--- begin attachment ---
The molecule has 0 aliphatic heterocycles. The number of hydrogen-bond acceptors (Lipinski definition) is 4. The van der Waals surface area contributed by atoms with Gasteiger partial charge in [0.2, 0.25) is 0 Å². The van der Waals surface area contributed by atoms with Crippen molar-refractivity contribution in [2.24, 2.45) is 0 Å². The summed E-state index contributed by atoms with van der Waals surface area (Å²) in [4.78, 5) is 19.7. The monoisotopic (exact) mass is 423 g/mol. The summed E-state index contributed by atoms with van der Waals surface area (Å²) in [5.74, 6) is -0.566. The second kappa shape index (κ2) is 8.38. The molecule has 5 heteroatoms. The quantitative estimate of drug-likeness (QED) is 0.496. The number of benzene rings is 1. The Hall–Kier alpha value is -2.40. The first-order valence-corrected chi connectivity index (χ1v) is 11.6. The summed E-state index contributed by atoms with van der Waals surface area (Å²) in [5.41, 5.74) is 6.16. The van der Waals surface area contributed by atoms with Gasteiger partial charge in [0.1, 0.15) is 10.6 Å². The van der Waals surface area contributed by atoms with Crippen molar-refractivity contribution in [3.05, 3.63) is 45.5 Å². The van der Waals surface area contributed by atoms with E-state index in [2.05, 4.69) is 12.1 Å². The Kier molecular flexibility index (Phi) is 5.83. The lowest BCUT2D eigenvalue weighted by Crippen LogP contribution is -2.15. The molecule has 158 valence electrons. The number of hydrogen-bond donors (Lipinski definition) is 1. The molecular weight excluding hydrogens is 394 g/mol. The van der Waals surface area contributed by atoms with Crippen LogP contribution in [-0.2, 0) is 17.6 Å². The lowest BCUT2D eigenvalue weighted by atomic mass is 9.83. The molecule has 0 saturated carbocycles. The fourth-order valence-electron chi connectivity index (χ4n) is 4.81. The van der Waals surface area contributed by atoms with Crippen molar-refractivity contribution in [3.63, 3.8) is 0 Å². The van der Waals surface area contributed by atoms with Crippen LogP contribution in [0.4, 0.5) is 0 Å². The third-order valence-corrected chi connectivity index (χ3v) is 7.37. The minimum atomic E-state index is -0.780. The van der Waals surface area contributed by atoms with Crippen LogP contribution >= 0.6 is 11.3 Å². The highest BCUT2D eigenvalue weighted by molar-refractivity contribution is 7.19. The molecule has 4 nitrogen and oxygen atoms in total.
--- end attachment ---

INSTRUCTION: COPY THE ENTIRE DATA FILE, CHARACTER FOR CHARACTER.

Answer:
The molecule has 0 aliphatic heterocycles. The number of hydrogen-bond acceptors (Lipinski definition) is 4. The van der Waals surface area contributed by atoms with Gasteiger partial charge in [0.2, 0.25) is 0 Å². The van der Waals surface area contributed by atoms with Crippen molar-refractivity contribution in [2.24, 2.45) is 0 Å². The summed E-state index contributed by atoms with van der Waals surface area (Å²) in [4.78, 5) is 19.7. The monoisotopic (exact) mass is 423 g/mol. The summed E-state index contributed by atoms with van der Waals surface area (Å²) in [5.74, 6) is -0.566. The second kappa shape index (κ2) is 8.38. The molecule has 5 heteroatoms. The quantitative estimate of drug-likeness (QED) is 0.496. The number of benzene rings is 1. The Hall–Kier alpha value is -2.40. The first-order valence-corrected chi connectivity index (χ1v) is 11.6. The summed E-state index contributed by atoms with van der Waals surface area (Å²) in [5.41, 5.74) is 6.16. The van der Waals surface area contributed by atoms with Gasteiger partial charge in [0.1, 0.15) is 10.6 Å². The van der Waals surface area contributed by atoms with Crippen molar-refractivity contribution in [3.05, 3.63) is 45.5 Å². The van der Waals surface area contributed by atoms with E-state index in [2.05, 4.69) is 12.1 Å². The Kier molecular flexibility index (Phi) is 5.83. The lowest BCUT2D eigenvalue weighted by Crippen LogP contribution is -2.15. The molecule has 158 valence electrons. The number of hydrogen-bond donors (Lipinski definition) is 1. The molecular weight excluding hydrogens is 394 g/mol. The van der Waals surface area contributed by atoms with Crippen LogP contribution in [-0.2, 0) is 17.6 Å². The lowest BCUT2D eigenvalue weighted by atomic mass is 9.83. The molecule has 0 saturated carbocycles. The fourth-order valence-electron chi connectivity index (χ4n) is 4.81. The van der Waals surface area contributed by atoms with Crippen molar-refractivity contribution in [3.63, 3.8) is 0 Å². The van der Waals surface area contributed by atoms with Crippen LogP contribution in [0.4, 0.5) is 0 Å². The third-order valence-corrected chi connectivity index (χ3v) is 7.37. The minimum atomic E-state index is -0.780. The van der Waals surface area contributed by atoms with Crippen LogP contribution >= 0.6 is 11.3 Å². The highest BCUT2D eigenvalue weighted by molar-refractivity contribution is 7.19. The molecule has 4 nitrogen and oxygen atoms in total.